Recently, several scholars have linked PTSD in combat veterans with similar symptoms in women victims of rape or incest. PTSD, in this view, is not specific to men or to combat, but merely one manifestation of a process of trauma and recovery that applies to both men and women. One study of 26 battered US women attending domestic violence clinics found almost half to exhibit PTSD symptoms. Group psychotherapy may help counteract the isolation of PTSD, and the “shattered self” may be reintegrated in the “intersubjective” space of the individual patient– therapist relationship. The restoration of connection with other people is central to treatment of PTSD because only by telling trauma stories can survivors overcome an individual and social urge to forget and banish unspeakable memories. “The conflict between the will to deny horrible events and the will to proclaim them aloud is the central dialectic of psychological trauma” for both rape and combat survivors. The stages of recovery also are similar: “establishing safety, reconstructing the trauma story, and restoring the connection between survivors and their community.”32

Some scholars emphasize killing itself, not subsequent isolation and stigmatization, as the source of PTSD. Other scholars argue that combat trauma is more likely to cause PTSD than are “civilian” traumas including rape, but not because of participation in killing. (Actually, medical personnel in combat theaters are “particularly likely to develop stress-related disorders.”) Rather, PTSD results from the soldier’s isolation from home and community, the multiple and prolonged traumas, and the uncertainty about the immediate future, in this view.33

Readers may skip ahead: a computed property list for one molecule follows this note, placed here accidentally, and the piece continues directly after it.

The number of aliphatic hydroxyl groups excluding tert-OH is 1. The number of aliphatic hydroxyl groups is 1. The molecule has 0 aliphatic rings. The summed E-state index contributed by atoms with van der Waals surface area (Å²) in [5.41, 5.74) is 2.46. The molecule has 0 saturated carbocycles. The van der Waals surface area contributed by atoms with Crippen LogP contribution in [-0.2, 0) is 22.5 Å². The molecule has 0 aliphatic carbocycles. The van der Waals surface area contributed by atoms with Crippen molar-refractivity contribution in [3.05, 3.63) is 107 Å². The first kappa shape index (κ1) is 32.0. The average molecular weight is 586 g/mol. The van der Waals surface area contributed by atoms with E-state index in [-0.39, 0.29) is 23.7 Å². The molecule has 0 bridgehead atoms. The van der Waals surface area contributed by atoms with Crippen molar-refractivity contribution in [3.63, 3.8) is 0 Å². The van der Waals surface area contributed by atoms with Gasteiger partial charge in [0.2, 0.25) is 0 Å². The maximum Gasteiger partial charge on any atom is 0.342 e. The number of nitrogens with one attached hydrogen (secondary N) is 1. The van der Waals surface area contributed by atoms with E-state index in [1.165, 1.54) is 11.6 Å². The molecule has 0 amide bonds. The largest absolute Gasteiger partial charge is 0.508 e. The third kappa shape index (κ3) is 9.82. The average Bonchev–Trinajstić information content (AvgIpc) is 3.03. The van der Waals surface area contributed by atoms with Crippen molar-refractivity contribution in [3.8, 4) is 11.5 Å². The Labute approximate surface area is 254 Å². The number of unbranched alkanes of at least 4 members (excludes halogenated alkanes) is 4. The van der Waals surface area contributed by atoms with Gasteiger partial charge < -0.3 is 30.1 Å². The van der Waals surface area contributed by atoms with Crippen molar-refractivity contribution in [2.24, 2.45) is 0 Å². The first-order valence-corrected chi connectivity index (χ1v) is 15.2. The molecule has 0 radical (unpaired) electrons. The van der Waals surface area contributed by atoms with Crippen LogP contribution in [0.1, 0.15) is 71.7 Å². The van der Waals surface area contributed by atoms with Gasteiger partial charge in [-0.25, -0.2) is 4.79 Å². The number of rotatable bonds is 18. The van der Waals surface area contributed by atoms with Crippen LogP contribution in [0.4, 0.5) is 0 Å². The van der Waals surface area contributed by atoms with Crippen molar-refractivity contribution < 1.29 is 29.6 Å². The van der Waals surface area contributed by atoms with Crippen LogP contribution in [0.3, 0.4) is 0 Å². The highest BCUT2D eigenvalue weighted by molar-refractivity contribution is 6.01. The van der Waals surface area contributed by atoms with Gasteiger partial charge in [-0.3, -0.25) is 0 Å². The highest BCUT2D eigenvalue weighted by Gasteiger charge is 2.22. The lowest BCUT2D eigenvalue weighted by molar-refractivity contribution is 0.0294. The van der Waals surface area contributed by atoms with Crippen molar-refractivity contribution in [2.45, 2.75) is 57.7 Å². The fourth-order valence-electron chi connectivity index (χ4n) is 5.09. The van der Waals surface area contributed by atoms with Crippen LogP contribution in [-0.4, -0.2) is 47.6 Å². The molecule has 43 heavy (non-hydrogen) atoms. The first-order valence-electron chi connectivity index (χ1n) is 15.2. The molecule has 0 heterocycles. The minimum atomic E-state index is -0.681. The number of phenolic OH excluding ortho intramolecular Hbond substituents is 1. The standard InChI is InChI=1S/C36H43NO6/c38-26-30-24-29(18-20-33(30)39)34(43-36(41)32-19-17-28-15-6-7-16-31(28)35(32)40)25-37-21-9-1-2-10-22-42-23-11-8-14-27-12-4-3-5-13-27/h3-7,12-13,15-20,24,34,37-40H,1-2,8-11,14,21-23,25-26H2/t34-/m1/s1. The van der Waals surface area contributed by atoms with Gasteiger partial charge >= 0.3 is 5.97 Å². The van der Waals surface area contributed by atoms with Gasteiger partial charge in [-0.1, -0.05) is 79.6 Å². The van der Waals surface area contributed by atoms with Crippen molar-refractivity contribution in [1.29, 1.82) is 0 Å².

22 Dinter 1985, home 63; Gabriel 1987, Israeli 4; Gabriel 1988, exceeded 2.

23 Gabriel 1987, constant 6; intensified 5–6; Civil: Dean 1997; Power 1998.

24 Showalter 1987, lost 63; Leed 1979, worried 166; Dinter 1985, report 64; Ulman and Brothers 1988, 160; Gabriel 1987, criteria 9–10.

25 American Psychiatric Association 1994, 424–29; Young 1995, timeless 5; Herman 1992, 52–53, intense 33, meaning 54; Davidson et al. 1994; Mason et al. 1990.

26 Herman 1992, 35, 38, stare 43.

27 Goldman and Fuller 1983, 13–14, 143; Ulman and Brothers 1988, wall 284.

28 Study: Boscarino 1997, spectrum 605; brains: Goleman 1995.

29 Herman 1992, 52.

30 Ambrose 1997, 162; Herman 1992, breach 51–52; Kinney 1991, novel 40; Keeley 1996, nightmare 146; Ehrenreich 1997a, 156; Costello 1985, 198.

31 Study: Kulka et al. 1990, 55, 61, 63; current: Baker, Menard, and Johns 1989, 737.

32 Ulman and Brothers 1988; Herman 1992, dialectic 1, stages 3; O’Leary and Jacobson 1994, battered 680.

33 Turner 1996, source 63; Deahl 1997, civilian 136; Bourke 1999, xiii.

To book website:
War and Gender: How Gender Shapes the War System
      and Vice Versa

Joshua S. Goldstein
(Cambridge University Press, September 2001)